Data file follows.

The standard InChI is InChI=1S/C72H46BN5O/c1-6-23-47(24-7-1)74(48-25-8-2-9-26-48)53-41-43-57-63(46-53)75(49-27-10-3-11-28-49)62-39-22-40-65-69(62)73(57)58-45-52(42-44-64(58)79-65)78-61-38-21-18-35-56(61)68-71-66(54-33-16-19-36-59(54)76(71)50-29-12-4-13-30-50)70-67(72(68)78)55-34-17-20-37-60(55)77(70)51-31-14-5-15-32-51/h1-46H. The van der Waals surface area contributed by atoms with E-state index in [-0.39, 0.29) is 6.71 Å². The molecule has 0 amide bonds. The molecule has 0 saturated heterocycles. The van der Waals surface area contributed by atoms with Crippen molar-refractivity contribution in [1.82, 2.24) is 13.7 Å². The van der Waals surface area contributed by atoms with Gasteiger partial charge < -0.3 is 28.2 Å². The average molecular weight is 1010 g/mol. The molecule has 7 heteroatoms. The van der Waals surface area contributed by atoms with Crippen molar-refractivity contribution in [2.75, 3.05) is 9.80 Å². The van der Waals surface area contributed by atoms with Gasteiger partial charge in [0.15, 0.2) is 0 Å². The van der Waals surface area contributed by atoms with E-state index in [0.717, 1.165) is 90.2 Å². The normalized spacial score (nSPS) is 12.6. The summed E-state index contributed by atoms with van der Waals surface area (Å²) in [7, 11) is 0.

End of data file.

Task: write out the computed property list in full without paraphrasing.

The standard InChI is InChI=1S/C72H46BN5O/c1-6-23-47(24-7-1)74(48-25-8-2-9-26-48)53-41-43-57-63(46-53)75(49-27-10-3-11-28-49)62-39-22-40-65-69(62)73(57)58-45-52(42-44-64(58)79-65)78-61-38-21-18-35-56(61)68-71-66(54-33-16-19-36-59(54)76(71)50-29-12-4-13-30-50)70-67(72(68)78)55-34-17-20-37-60(55)77(70)51-31-14-5-15-32-51/h1-46H. The van der Waals surface area contributed by atoms with E-state index in [-0.39, 0.29) is 6.71 Å². The molecule has 0 amide bonds. The molecule has 0 saturated heterocycles. The van der Waals surface area contributed by atoms with Crippen molar-refractivity contribution in [1.82, 2.24) is 13.7 Å². The van der Waals surface area contributed by atoms with Gasteiger partial charge < -0.3 is 28.2 Å². The average molecular weight is 1010 g/mol. The molecule has 7 heteroatoms. The van der Waals surface area contributed by atoms with Crippen molar-refractivity contribution in [2.75, 3.05) is 9.80 Å². The van der Waals surface area contributed by atoms with Gasteiger partial charge in [0.15, 0.2) is 0 Å². The van der Waals surface area contributed by atoms with E-state index in [0.717, 1.165) is 90.2 Å². The normalized spacial score (nSPS) is 12.6. The summed E-state index contributed by atoms with van der Waals surface area (Å²) in [7, 11) is 0.